Ways forward for Human Rights Education in Europe and Asia

Human Rights Education has progressed in both Europe and Asia, but there are still many unresolved issues.  EWC’s Executive Director Ana Perona-Fjeldstad presented trends, common challenges and possible ways forward at the 19th Informal ASEM Seminar on Human Rights Education & Training in Tromsø, Norway 4-6 November.


The Seminar was co-organized by the Asia-Europe Foundation (ASEF), the Raoul Wallenberg Institute, the French Ministry for Europe and Foreign Affairs, the Philippine Department of Foreign Affairs, the Swiss Federal Department of Foreign Affairs and the Ministry of Foreign Affairs of the Peoples’ Republic of China. The seminar was hosted by the Norwegian Ministry of Foreign Affairs.

The current state of Human Rights Education (HRE) in Europe and Asia was analyzed in the background paper "Human Rights Education & Training", by Dr Sriprapha  Petcharameree and Mr. Frank Elbers. “The report presents a good summary of where we are today, of our successes and our limitations”, EWC Executive Director Ana Perona-Fjeldstad said in her speech. As discussant of the report, and representative of a European Centre, she highlighted a few trends from Europe as possible responses to address the set-out limitations. The Director pointed out that the report shows a more fragmented situation in Asia than Europe due to, among other, the existence of the Council of Europe. As a Pan-European organization it has provided the frame for a coherent policy on Human Rights Education on the continent, including a commonly accepted definition of what HRE is, as well as its aims and approaches.

“For many years the trend in Europe has been shifting from a knowledge-based to a competence-based curriculum, which is about developing the competences students need to master their lives and be active citizen in diverse societies – also called 21st century skills. It is less about studying human rights and more about the skills, attitudes, knowledge and critical understanding and values that makes students able to act and support human rights in their everyday contexts”, Perona-Fjeldstad underlined.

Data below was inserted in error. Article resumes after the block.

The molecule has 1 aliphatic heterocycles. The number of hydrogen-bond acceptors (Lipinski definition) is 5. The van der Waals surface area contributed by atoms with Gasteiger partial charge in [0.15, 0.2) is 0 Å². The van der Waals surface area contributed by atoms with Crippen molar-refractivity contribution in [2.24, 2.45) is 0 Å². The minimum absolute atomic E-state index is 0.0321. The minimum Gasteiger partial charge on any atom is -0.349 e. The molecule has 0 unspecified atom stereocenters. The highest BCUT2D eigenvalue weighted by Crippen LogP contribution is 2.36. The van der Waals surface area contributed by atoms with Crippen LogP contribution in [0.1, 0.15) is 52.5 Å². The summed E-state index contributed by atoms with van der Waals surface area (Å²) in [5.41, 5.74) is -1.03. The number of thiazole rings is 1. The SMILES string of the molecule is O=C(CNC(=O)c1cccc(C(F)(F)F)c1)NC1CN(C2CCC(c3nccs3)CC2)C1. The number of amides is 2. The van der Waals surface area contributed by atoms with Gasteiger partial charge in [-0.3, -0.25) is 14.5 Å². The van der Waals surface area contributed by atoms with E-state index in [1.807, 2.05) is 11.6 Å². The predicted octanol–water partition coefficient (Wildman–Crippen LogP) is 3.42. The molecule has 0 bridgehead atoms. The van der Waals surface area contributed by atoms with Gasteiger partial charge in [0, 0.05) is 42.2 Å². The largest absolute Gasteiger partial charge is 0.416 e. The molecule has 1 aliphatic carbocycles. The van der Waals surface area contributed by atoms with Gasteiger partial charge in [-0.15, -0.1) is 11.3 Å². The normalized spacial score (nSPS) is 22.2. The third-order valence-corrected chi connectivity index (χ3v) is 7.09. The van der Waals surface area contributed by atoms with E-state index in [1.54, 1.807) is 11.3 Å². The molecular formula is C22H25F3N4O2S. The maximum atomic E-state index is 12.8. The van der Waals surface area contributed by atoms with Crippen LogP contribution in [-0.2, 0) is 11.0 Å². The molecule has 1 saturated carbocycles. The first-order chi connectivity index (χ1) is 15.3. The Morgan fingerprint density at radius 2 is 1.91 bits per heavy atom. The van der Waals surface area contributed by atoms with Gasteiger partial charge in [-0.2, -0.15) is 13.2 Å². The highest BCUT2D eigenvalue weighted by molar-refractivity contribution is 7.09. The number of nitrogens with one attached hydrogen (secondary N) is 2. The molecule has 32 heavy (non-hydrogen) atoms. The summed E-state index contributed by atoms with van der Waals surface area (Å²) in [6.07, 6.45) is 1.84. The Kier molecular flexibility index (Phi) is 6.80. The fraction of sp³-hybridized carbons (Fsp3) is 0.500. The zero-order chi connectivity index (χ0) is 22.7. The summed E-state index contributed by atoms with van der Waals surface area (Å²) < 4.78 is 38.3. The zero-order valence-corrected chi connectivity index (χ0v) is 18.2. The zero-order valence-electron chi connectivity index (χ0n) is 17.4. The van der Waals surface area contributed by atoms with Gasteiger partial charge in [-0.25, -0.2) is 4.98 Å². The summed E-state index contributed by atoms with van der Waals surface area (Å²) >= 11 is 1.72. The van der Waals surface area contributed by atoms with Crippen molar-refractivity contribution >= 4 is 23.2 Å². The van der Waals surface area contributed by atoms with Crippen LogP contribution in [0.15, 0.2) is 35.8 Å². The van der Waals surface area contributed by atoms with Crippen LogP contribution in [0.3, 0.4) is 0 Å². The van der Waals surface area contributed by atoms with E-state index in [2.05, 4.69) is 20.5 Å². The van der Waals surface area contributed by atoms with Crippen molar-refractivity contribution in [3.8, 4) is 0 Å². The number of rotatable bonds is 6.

The newly developed Council of Europe Reference Framework for Democratic Culture provides a conceptual model, describing the competences, which need to be acquired by learners if they are to become active citizens and live peacefully together with others as equals in culturally diverse societies. This framework might be an initiative of interest for Asian countries.

“In Europe, we also see that the distinction between formal education and non-formal approaches are more fluid. Some of the most innovative approaches to HRE comes from this mix. Several countries, for example Lithuania and Bulgaria, have in their curriculum a focus on school culture and partnership with community actors such as NGOs. Civil society actors are also invited to the table when developing national curricula, bringing their experience from practice to inform policy”, Perona-Fjeldstad continued.

Materials developed by non-formal educators, with non- formal educational approaches, are more often used in the classrooms, their language and methodology are seen as more “accessible”, as is the case with manuals Compass and Compasito.

Perona-Fjeldstad also underlined the role of the Whole School Approach (WSA), which allows to overcome the strict borders between formal and non-formal education. WSA integrates human rights principles and values into teaching and learning in the classroom, in school governance and school culture as well as encouraging school community-partnerships.

“Cooperation with the local community is another important WSA element. This cooperation between non-formal and formal education actors allows for the introduction of the transformative approach, generally used only by non-formal education actors, to formal education contexts. Not only NGOs can be involved in the work with schools, but also museums, theatres or even businesses. The involvement of new HRE actors is essential for addressing human rights issues that concern the whole community”, Perona-Fjeldstad said.